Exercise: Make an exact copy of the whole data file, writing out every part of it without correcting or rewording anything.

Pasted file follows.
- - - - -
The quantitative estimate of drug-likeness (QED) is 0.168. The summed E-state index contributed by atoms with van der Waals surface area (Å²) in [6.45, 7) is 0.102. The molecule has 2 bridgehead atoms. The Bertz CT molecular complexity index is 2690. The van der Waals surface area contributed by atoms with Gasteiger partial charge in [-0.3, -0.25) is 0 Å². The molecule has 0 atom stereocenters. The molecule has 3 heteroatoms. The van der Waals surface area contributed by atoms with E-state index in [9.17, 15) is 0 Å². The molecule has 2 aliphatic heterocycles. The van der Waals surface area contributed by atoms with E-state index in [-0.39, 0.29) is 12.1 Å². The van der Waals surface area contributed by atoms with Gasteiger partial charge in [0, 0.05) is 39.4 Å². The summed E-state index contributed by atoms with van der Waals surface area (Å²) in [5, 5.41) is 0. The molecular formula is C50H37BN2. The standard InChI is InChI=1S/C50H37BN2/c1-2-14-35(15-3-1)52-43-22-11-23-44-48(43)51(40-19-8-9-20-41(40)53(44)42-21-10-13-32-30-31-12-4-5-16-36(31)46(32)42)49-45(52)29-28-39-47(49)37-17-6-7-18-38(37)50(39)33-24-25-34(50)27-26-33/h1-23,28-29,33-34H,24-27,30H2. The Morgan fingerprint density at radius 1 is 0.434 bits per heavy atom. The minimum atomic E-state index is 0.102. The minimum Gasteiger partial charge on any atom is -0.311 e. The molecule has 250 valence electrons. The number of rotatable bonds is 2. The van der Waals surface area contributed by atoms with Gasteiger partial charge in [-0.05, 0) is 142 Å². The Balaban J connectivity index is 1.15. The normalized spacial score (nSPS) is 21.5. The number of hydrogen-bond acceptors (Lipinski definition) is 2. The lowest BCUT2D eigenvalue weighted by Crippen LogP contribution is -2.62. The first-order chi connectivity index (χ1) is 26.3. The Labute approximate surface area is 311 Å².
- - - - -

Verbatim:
The quantitative estimate of drug-likeness (QED) is 0.168. The summed E-state index contributed by atoms with van der Waals surface area (Å²) in [6.45, 7) is 0.102. The molecule has 2 bridgehead atoms. The Bertz CT molecular complexity index is 2690. The van der Waals surface area contributed by atoms with Gasteiger partial charge in [-0.3, -0.25) is 0 Å². The molecule has 0 atom stereocenters. The molecule has 3 heteroatoms. The van der Waals surface area contributed by atoms with E-state index in [9.17, 15) is 0 Å². The molecule has 2 aliphatic heterocycles. The van der Waals surface area contributed by atoms with E-state index in [-0.39, 0.29) is 12.1 Å². The van der Waals surface area contributed by atoms with Gasteiger partial charge in [0, 0.05) is 39.4 Å². The summed E-state index contributed by atoms with van der Waals surface area (Å²) in [5, 5.41) is 0. The molecular formula is C50H37BN2. The standard InChI is InChI=1S/C50H37BN2/c1-2-14-35(15-3-1)52-43-22-11-23-44-48(43)51(40-19-8-9-20-41(40)53(44)42-21-10-13-32-30-31-12-4-5-16-36(31)46(32)42)49-45(52)29-28-39-47(49)37-17-6-7-18-38(37)50(39)33-24-25-34(50)27-26-33/h1-23,28-29,33-34H,24-27,30H2. The Morgan fingerprint density at radius 1 is 0.434 bits per heavy atom. The minimum atomic E-state index is 0.102. The minimum Gasteiger partial charge on any atom is -0.311 e. The molecule has 250 valence electrons. The number of rotatable bonds is 2. The van der Waals surface area contributed by atoms with Gasteiger partial charge in [-0.05, 0) is 142 Å². The Balaban J connectivity index is 1.15. The normalized spacial score (nSPS) is 21.5. The number of hydrogen-bond acceptors (Lipinski definition) is 2. The lowest BCUT2D eigenvalue weighted by Crippen LogP contribution is -2.62. The first-order chi connectivity index (χ1) is 26.3. The Labute approximate surface area is 311 Å².